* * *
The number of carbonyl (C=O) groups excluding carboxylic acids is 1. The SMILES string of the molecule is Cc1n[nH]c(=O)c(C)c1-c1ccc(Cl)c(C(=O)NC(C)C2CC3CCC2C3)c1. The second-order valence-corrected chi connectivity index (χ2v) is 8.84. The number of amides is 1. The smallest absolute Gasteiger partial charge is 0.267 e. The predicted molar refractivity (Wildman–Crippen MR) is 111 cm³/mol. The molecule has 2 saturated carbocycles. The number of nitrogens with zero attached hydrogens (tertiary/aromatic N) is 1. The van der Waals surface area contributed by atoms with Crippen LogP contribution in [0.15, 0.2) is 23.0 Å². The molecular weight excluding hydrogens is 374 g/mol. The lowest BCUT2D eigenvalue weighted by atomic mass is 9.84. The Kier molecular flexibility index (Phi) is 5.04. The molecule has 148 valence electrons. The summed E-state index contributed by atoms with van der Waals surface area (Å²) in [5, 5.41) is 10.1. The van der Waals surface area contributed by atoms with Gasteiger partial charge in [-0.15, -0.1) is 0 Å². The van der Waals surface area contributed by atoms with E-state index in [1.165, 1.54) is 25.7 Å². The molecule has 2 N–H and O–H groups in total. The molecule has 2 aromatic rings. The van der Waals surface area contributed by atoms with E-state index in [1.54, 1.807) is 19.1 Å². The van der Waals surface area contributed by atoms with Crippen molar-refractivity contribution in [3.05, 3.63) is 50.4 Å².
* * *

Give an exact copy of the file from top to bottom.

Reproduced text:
The number of carbonyl (C=O) groups excluding carboxylic acids is 1. The SMILES string of the molecule is Cc1n[nH]c(=O)c(C)c1-c1ccc(Cl)c(C(=O)NC(C)C2CC3CCC2C3)c1. The second-order valence-corrected chi connectivity index (χ2v) is 8.84. The number of amides is 1. The smallest absolute Gasteiger partial charge is 0.267 e. The predicted molar refractivity (Wildman–Crippen MR) is 111 cm³/mol. The molecule has 2 saturated carbocycles. The number of nitrogens with zero attached hydrogens (tertiary/aromatic N) is 1. The van der Waals surface area contributed by atoms with Crippen LogP contribution in [0.15, 0.2) is 23.0 Å². The molecular weight excluding hydrogens is 374 g/mol. The lowest BCUT2D eigenvalue weighted by atomic mass is 9.84. The Kier molecular flexibility index (Phi) is 5.04. The molecule has 148 valence electrons. The summed E-state index contributed by atoms with van der Waals surface area (Å²) in [5, 5.41) is 10.1. The van der Waals surface area contributed by atoms with Gasteiger partial charge in [-0.15, -0.1) is 0 Å². The van der Waals surface area contributed by atoms with E-state index in [1.165, 1.54) is 25.7 Å². The molecule has 2 N–H and O–H groups in total. The molecule has 2 aromatic rings. The van der Waals surface area contributed by atoms with E-state index in [1.54, 1.807) is 19.1 Å². The van der Waals surface area contributed by atoms with Crippen molar-refractivity contribution in [3.05, 3.63) is 50.4 Å².